?que hora es? uh oh i think its trivia time! /:0 ...come on BB readers and commenters dont fool around, yal kno what time it is. quick play.

    true? or false? --- "People are more likely to think clearly and make rational choices with regards to their situation when in a heightened state of fear?"

    a word of caution when taking what is said on the tv screen without a pinch of salt,ready for this... -whatever progrom being billed as news, need not necessarily be REAL let alone news-, for if we readily buy what ever reality they are selling us regardless of the above, to day after day place trust in someone off in tv land to tell us what time it really is like we cant go outside and figure it out for ourselves, in so doing who and what goals do ya think are bound to be accomplished?

    yours? mine? nameless faceless theirs? let us ponder our predicament while the news reminds us to block out our faces, stay at home, dissociate away from ourselves + each other... 2 week recomendations morph into indefinite orders of the state, reenforced by a frightenly unquestioning and obidient populace. is this the show we are watching?


    or have we had enough of the double speak newthink crap.. these corrupt phychopaths in high places be reminded that we are human beings and we are not gonna play this game. no violence, just a change in attitude and perception, a long overdue turning of the effin tide and a mass changing of the channel if ya will, in hopes that we may all come to realize a collective ah ha moment in affirming that the nightmare that a few envision for the many, never need come into being.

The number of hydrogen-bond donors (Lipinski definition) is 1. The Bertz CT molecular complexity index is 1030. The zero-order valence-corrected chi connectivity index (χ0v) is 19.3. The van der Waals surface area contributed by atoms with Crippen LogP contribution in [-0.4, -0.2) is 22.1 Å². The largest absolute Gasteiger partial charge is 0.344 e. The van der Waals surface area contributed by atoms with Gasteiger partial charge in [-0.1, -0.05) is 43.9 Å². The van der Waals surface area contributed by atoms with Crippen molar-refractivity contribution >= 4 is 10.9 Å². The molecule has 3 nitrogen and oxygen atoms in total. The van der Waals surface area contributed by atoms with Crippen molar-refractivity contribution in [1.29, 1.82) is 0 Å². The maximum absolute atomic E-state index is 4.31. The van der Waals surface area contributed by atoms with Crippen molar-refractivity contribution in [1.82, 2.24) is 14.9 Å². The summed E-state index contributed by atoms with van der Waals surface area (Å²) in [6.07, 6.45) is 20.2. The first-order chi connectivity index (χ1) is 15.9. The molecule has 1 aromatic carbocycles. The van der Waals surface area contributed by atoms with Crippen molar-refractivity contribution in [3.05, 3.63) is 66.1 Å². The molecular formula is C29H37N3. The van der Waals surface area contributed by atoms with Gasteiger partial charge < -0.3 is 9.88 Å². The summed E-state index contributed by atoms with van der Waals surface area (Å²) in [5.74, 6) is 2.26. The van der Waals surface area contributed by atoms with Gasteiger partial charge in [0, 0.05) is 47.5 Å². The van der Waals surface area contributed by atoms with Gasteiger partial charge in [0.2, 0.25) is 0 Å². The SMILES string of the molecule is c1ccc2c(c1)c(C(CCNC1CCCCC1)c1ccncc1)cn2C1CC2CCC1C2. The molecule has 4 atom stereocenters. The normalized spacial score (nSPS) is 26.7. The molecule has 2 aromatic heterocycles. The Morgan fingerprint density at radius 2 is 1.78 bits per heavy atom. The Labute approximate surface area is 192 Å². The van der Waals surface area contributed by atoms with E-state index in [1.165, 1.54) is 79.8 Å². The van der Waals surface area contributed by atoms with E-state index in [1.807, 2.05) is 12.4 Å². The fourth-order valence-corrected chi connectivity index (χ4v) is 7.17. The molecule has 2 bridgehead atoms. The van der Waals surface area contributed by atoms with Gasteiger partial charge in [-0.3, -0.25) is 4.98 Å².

Amen.

    thank you all for taking the time to know it is what time.

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  24. i think some of us may be playing a little fast and loose with the term 3rd world... for the record, Iraq, Lebanon, and Mexico may be politically, religously, culturally different from the United States but are by no means 3rd world. sure they all have their own unique problems just as any 1st world nation state does. point being made here is the land of present day Iraq is culturally very old but as a country and lines on the map is actually fairly young, think post WW1 and WW2, puts things a bit more in perspective to see how the idea of borders with kuwait and iran syria jordan wasnt exactly set in stone and instead still being duked out. now all that being said, if you lived in the cities chances are life looked pretty first world for many people, it didnt look so third worldish until USA went in there with who man? the humanimilitarian mission problemo operation oilpersian al-iraqi fubar prezid busha go na hafta problay dodgi soma shoes ha alah hakbad whos your bagdaddi?...my gf summed it up quite simple for me, she says its really just a conflict between the bush the rack, makes sense. i think i heard a couple others, 3rd world is places like papau new guinea or places is rural congo, somalia ethiopia other parts of africa and southern pacific islands off indonesia ect. just saying its dangerous to write off some of these middle eastern nations that we have been militarily recently engaged with as being some how third world making it slight of saying what was done to those people was justified. forgive me if i misread that, still something to keep in mind before using that as a blanket reason for x y and z issues.